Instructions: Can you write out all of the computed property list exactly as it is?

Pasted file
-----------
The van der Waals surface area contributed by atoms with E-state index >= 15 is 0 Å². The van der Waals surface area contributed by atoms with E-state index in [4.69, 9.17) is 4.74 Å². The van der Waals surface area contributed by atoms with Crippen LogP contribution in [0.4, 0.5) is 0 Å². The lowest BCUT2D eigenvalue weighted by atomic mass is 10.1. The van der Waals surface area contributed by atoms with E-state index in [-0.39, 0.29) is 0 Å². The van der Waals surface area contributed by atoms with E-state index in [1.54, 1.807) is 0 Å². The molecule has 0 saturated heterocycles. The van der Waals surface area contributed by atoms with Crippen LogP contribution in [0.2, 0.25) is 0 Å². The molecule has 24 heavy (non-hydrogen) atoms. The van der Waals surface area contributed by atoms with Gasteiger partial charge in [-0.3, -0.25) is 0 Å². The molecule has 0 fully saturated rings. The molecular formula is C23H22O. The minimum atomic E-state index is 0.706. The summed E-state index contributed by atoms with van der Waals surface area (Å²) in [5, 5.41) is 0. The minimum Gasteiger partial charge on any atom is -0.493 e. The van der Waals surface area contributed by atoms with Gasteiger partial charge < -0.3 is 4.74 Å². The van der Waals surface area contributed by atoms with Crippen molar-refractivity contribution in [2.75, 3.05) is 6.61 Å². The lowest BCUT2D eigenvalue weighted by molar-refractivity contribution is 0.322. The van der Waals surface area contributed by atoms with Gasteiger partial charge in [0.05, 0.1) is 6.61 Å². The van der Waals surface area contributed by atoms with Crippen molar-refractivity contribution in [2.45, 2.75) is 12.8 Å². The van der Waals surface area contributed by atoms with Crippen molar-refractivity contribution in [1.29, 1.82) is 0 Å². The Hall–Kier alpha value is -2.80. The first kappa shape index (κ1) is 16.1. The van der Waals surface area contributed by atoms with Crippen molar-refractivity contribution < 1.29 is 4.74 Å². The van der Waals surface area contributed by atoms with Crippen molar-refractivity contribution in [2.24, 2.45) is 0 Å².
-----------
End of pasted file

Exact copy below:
The van der Waals surface area contributed by atoms with E-state index >= 15 is 0 Å². The van der Waals surface area contributed by atoms with E-state index in [4.69, 9.17) is 4.74 Å². The van der Waals surface area contributed by atoms with Crippen LogP contribution in [0.4, 0.5) is 0 Å². The lowest BCUT2D eigenvalue weighted by atomic mass is 10.1. The van der Waals surface area contributed by atoms with E-state index in [-0.39, 0.29) is 0 Å². The van der Waals surface area contributed by atoms with E-state index in [1.54, 1.807) is 0 Å². The molecule has 0 saturated heterocycles. The van der Waals surface area contributed by atoms with Crippen LogP contribution in [0.2, 0.25) is 0 Å². The molecule has 24 heavy (non-hydrogen) atoms. The van der Waals surface area contributed by atoms with Gasteiger partial charge in [-0.3, -0.25) is 0 Å². The molecule has 0 fully saturated rings. The molecular formula is C23H22O. The minimum atomic E-state index is 0.706. The summed E-state index contributed by atoms with van der Waals surface area (Å²) in [5, 5.41) is 0. The minimum Gasteiger partial charge on any atom is -0.493 e. The van der Waals surface area contributed by atoms with Gasteiger partial charge < -0.3 is 4.74 Å². The van der Waals surface area contributed by atoms with Crippen molar-refractivity contribution in [2.75, 3.05) is 6.61 Å². The lowest BCUT2D eigenvalue weighted by molar-refractivity contribution is 0.322. The van der Waals surface area contributed by atoms with Gasteiger partial charge in [0.05, 0.1) is 6.61 Å². The van der Waals surface area contributed by atoms with Crippen molar-refractivity contribution in [2.45, 2.75) is 12.8 Å². The van der Waals surface area contributed by atoms with Crippen molar-refractivity contribution in [1.29, 1.82) is 0 Å². The Hall–Kier alpha value is -2.80. The first kappa shape index (κ1) is 16.1. The van der Waals surface area contributed by atoms with Crippen molar-refractivity contribution < 1.29 is 4.74 Å². The van der Waals surface area contributed by atoms with Crippen molar-refractivity contribution in [2.24, 2.45) is 0 Å².